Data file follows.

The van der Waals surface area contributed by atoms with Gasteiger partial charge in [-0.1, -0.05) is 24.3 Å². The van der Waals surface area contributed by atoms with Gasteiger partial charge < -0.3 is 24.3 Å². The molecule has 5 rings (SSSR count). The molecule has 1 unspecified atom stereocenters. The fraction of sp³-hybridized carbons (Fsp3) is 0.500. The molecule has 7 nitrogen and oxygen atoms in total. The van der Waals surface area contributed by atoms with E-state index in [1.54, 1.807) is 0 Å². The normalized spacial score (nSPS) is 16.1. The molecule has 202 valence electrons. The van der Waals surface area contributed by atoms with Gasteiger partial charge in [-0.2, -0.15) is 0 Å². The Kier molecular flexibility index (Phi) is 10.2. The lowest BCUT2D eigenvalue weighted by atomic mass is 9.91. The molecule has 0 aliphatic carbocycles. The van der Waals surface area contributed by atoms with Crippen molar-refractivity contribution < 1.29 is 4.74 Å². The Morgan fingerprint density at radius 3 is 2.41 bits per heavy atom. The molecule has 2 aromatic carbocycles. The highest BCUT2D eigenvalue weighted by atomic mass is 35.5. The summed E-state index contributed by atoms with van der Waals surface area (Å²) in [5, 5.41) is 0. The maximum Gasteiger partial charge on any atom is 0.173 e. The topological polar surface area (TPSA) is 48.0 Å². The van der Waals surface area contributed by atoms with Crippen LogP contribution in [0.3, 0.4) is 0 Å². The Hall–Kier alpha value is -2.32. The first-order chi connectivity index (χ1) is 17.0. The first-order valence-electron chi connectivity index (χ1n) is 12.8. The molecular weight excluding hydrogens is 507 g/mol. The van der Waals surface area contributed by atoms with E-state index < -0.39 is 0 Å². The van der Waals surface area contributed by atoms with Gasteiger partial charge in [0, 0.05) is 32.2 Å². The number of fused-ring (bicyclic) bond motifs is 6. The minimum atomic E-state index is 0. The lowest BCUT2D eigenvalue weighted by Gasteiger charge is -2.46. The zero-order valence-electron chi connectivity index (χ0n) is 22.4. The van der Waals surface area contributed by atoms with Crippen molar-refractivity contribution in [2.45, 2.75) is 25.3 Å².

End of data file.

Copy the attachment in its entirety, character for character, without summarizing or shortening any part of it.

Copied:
The van der Waals surface area contributed by atoms with Gasteiger partial charge in [-0.1, -0.05) is 24.3 Å². The van der Waals surface area contributed by atoms with Gasteiger partial charge < -0.3 is 24.3 Å². The molecule has 5 rings (SSSR count). The molecule has 1 unspecified atom stereocenters. The fraction of sp³-hybridized carbons (Fsp3) is 0.500. The molecule has 7 nitrogen and oxygen atoms in total. The van der Waals surface area contributed by atoms with E-state index in [1.54, 1.807) is 0 Å². The normalized spacial score (nSPS) is 16.1. The molecule has 202 valence electrons. The van der Waals surface area contributed by atoms with Gasteiger partial charge in [-0.2, -0.15) is 0 Å². The Kier molecular flexibility index (Phi) is 10.2. The lowest BCUT2D eigenvalue weighted by atomic mass is 9.91. The molecule has 0 aliphatic carbocycles. The van der Waals surface area contributed by atoms with Crippen molar-refractivity contribution < 1.29 is 4.74 Å². The Morgan fingerprint density at radius 3 is 2.41 bits per heavy atom. The molecule has 2 aromatic carbocycles. The highest BCUT2D eigenvalue weighted by atomic mass is 35.5. The summed E-state index contributed by atoms with van der Waals surface area (Å²) in [5, 5.41) is 0. The maximum Gasteiger partial charge on any atom is 0.173 e. The topological polar surface area (TPSA) is 48.0 Å². The van der Waals surface area contributed by atoms with Crippen LogP contribution in [0.3, 0.4) is 0 Å². The Hall–Kier alpha value is -2.32. The first-order chi connectivity index (χ1) is 17.0. The first-order valence-electron chi connectivity index (χ1n) is 12.8. The molecular weight excluding hydrogens is 507 g/mol. The van der Waals surface area contributed by atoms with E-state index < -0.39 is 0 Å². The van der Waals surface area contributed by atoms with Gasteiger partial charge in [0, 0.05) is 32.2 Å². The number of fused-ring (bicyclic) bond motifs is 6. The minimum atomic E-state index is 0. The lowest BCUT2D eigenvalue weighted by Gasteiger charge is -2.46. The zero-order valence-electron chi connectivity index (χ0n) is 22.4. The van der Waals surface area contributed by atoms with Crippen molar-refractivity contribution in [2.45, 2.75) is 25.3 Å².